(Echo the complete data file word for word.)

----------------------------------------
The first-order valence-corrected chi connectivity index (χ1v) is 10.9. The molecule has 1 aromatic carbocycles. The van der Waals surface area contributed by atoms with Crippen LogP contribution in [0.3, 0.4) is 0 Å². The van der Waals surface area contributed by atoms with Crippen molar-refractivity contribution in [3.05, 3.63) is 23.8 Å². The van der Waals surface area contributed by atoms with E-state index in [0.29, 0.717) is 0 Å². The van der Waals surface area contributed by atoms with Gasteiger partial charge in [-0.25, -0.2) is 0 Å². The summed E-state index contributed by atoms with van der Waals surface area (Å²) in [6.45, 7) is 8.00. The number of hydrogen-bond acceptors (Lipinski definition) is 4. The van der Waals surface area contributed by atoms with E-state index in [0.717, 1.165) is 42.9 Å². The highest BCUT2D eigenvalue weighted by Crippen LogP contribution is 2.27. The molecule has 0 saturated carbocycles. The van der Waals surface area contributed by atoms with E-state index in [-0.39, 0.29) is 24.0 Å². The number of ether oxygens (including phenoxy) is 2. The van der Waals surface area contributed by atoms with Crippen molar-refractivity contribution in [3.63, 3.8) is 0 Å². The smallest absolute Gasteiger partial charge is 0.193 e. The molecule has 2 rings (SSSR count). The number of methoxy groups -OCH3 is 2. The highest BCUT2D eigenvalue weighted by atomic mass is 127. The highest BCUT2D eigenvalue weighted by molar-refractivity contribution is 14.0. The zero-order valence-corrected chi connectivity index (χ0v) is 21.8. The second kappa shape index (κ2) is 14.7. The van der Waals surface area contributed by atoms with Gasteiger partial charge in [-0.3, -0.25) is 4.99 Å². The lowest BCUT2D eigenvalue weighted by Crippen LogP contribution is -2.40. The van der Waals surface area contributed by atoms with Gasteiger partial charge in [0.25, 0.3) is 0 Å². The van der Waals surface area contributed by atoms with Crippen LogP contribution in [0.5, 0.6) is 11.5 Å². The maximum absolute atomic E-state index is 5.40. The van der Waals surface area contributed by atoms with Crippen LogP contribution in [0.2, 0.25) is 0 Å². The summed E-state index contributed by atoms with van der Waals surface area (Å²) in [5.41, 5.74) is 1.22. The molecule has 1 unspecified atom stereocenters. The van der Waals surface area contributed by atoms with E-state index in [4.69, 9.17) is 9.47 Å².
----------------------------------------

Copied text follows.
The first-order valence-corrected chi connectivity index (χ1v) is 10.9. The molecule has 1 aromatic carbocycles. The van der Waals surface area contributed by atoms with Crippen LogP contribution in [0.3, 0.4) is 0 Å². The van der Waals surface area contributed by atoms with Crippen molar-refractivity contribution in [3.05, 3.63) is 23.8 Å². The van der Waals surface area contributed by atoms with E-state index in [0.29, 0.717) is 0 Å². The van der Waals surface area contributed by atoms with Gasteiger partial charge in [-0.25, -0.2) is 0 Å². The summed E-state index contributed by atoms with van der Waals surface area (Å²) in [6.45, 7) is 8.00. The number of hydrogen-bond acceptors (Lipinski definition) is 4. The van der Waals surface area contributed by atoms with E-state index in [0.717, 1.165) is 42.9 Å². The highest BCUT2D eigenvalue weighted by Crippen LogP contribution is 2.27. The molecule has 0 saturated carbocycles. The van der Waals surface area contributed by atoms with E-state index in [-0.39, 0.29) is 24.0 Å². The number of ether oxygens (including phenoxy) is 2. The van der Waals surface area contributed by atoms with Crippen molar-refractivity contribution in [3.63, 3.8) is 0 Å². The smallest absolute Gasteiger partial charge is 0.193 e. The molecule has 2 rings (SSSR count). The number of methoxy groups -OCH3 is 2. The highest BCUT2D eigenvalue weighted by atomic mass is 127. The highest BCUT2D eigenvalue weighted by molar-refractivity contribution is 14.0. The zero-order valence-corrected chi connectivity index (χ0v) is 21.8. The second kappa shape index (κ2) is 14.7. The van der Waals surface area contributed by atoms with Gasteiger partial charge in [-0.3, -0.25) is 4.99 Å². The lowest BCUT2D eigenvalue weighted by Crippen LogP contribution is -2.40. The van der Waals surface area contributed by atoms with Gasteiger partial charge in [0.25, 0.3) is 0 Å². The van der Waals surface area contributed by atoms with Crippen LogP contribution in [0.5, 0.6) is 11.5 Å². The maximum absolute atomic E-state index is 5.40. The van der Waals surface area contributed by atoms with Crippen LogP contribution in [0.2, 0.25) is 0 Å². The summed E-state index contributed by atoms with van der Waals surface area (Å²) in [5.41, 5.74) is 1.22. The molecule has 1 unspecified atom stereocenters. The van der Waals surface area contributed by atoms with E-state index in [4.69, 9.17) is 9.47 Å².